A Presidential campaign that was on life support a week ago, went from being a seemingly embarrassing conclusion to a storied political career to regaining the frontrunner status in the Democratic primary.
By David Todd McCarty | Wednesday, March 4, 2020
He’s back! Pundits had left old Uncle Joe for dead as he had continued to struggle to win a single contest, or raise significant amounts of money. He looked to be one state away from full implosion, so he spent all his remaining time and money in South Carolina to try to breath life back into his campaign and regain some momentum going into Super Tuesday where a third of electorate would be voting across 14 states, many of them sympathetic to Biden’s strengths. It worked.
Former Vice President Joe Biden capitalized on his dominant performance in South Carolina on Saturday, with a very strong showing on Super Tuesday, finally proving that he not only has a strong appeal among Black voters, but across wide geographic and ideological swaths of the electorate. Biden proved pretty convincingly that he can unite a broad coalition of voters including Black voters, working class whites, and college-educated whites, making him a formidable candidate going into the general election.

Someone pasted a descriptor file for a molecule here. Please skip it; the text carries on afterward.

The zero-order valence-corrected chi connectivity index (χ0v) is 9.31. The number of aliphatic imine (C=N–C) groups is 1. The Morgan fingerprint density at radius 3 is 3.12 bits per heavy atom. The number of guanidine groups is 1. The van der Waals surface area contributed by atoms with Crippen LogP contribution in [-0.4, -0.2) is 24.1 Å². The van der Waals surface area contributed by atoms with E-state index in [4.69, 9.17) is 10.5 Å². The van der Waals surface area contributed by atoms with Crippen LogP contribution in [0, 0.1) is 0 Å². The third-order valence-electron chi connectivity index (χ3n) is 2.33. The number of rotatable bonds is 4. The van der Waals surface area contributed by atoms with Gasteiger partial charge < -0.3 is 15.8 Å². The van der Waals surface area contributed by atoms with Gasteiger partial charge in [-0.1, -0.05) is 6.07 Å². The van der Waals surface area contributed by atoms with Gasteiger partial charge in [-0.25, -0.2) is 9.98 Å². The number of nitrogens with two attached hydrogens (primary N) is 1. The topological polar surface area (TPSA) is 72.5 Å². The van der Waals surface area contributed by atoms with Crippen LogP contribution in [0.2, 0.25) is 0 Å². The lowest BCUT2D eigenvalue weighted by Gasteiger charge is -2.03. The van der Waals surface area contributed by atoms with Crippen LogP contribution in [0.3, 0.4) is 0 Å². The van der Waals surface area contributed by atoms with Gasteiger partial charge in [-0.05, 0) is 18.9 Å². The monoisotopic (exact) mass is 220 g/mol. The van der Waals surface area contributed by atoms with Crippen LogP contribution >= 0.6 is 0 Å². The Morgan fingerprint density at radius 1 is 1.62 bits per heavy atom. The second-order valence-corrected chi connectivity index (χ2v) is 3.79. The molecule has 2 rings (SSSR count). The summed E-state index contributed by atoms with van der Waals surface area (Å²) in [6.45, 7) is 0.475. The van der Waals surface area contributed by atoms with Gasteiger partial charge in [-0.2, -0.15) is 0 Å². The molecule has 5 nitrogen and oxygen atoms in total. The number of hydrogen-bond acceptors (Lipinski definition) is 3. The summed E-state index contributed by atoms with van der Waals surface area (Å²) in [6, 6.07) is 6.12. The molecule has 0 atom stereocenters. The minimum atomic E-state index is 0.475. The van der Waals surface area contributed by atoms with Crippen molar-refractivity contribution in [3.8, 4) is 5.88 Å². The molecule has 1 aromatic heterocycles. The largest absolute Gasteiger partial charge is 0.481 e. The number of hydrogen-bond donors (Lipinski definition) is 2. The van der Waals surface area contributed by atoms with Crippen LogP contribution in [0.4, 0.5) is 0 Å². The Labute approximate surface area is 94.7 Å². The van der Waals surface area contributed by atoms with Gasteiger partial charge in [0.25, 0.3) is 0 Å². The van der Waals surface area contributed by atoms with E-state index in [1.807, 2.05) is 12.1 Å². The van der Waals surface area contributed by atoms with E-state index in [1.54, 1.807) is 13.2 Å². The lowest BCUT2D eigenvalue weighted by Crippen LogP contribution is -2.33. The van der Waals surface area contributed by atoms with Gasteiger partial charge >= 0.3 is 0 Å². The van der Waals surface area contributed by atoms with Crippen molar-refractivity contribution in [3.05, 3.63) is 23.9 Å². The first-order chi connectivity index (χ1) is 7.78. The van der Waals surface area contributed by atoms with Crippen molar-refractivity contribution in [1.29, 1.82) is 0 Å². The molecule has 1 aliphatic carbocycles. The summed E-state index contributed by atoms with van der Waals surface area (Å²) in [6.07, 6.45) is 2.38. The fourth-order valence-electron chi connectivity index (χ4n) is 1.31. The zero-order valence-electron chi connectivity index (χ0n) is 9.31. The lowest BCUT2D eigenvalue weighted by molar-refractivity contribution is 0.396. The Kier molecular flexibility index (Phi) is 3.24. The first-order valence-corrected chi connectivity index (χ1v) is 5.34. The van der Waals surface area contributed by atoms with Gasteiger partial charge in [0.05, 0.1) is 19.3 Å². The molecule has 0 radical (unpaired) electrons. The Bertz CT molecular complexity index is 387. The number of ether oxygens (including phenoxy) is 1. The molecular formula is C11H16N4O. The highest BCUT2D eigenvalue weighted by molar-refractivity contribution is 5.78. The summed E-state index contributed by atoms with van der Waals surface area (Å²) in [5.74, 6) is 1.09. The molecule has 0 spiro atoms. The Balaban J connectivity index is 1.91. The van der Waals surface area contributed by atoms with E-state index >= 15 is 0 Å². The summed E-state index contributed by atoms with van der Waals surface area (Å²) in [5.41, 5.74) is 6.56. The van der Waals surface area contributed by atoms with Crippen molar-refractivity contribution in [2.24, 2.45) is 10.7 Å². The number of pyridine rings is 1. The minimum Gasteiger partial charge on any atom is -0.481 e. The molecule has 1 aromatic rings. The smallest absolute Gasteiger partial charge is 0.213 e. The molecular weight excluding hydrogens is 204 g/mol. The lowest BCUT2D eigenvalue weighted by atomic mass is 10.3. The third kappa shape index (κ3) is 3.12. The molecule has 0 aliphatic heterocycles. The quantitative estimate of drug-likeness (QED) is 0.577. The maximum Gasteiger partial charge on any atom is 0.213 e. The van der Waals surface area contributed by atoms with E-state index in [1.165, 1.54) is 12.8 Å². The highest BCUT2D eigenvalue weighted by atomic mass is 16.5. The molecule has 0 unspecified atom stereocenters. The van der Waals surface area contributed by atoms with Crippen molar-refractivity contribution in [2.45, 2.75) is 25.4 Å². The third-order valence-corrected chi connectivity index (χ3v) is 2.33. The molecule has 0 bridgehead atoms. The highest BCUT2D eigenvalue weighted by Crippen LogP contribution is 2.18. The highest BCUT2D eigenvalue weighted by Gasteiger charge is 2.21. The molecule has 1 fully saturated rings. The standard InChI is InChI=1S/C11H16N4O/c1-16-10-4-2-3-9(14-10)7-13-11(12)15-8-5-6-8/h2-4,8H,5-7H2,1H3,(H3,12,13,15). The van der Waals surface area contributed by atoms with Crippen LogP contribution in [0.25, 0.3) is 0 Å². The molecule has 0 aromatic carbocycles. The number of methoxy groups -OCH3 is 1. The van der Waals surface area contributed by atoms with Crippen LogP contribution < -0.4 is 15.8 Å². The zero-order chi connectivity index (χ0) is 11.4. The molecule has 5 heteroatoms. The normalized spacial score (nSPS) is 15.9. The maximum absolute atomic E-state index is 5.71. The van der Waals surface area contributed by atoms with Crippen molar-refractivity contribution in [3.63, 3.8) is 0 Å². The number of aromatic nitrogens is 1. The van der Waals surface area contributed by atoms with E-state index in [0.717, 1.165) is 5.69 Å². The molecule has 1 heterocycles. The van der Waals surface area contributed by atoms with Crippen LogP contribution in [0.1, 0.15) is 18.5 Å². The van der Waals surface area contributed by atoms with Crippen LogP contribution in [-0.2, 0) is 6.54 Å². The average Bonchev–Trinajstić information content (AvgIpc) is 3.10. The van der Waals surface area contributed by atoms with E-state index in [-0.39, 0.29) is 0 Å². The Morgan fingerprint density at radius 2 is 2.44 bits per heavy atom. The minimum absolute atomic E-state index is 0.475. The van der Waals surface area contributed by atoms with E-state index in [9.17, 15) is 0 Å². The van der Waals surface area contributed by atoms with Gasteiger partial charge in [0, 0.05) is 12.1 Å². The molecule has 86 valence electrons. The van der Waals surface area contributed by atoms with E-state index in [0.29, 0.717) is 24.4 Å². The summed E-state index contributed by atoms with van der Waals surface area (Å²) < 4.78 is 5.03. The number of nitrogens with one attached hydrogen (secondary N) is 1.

Elizabeth Warren and Mike Bloomberg are still in the race, with Bloomberg managing to eek out a single win in American Samoa, and Warren coming in an embarrassing third in her home state of Massachusetts. Neither candidate seems particularly viable at this point, with no real path to the nomination, but neither has dropped out yet.
Biden continues to struggle with hispanics and younger voters which Bernie carried fairly easily, while Bernie struggles with Blacks and older voters, that are stalwarts for Biden. But even with those strengths and weaknesses, it’s unclear who will come out on top, and if any one candidate can get a majority of delegates before the convention.
According to exit polls, nearly 3 in 10 decided who they were voting for in the last few days, 47% of those late deciders say they voted for Biden. Momentum coming out of Super Tuesday, combined with well-timed endorsements and key drop-outs from Buttigieg and Klobuchar, and a positive media narrative have clearly coalesced a large portion of the Democratic establishment around Biden’s chances for winning.
It will be interesting to see how that narrative moves forward, and what the backlash will be from pro-Bernie, anti-establishment supporters and if can they be convinced to back a single Democrat to beat Donald Trump in the general election.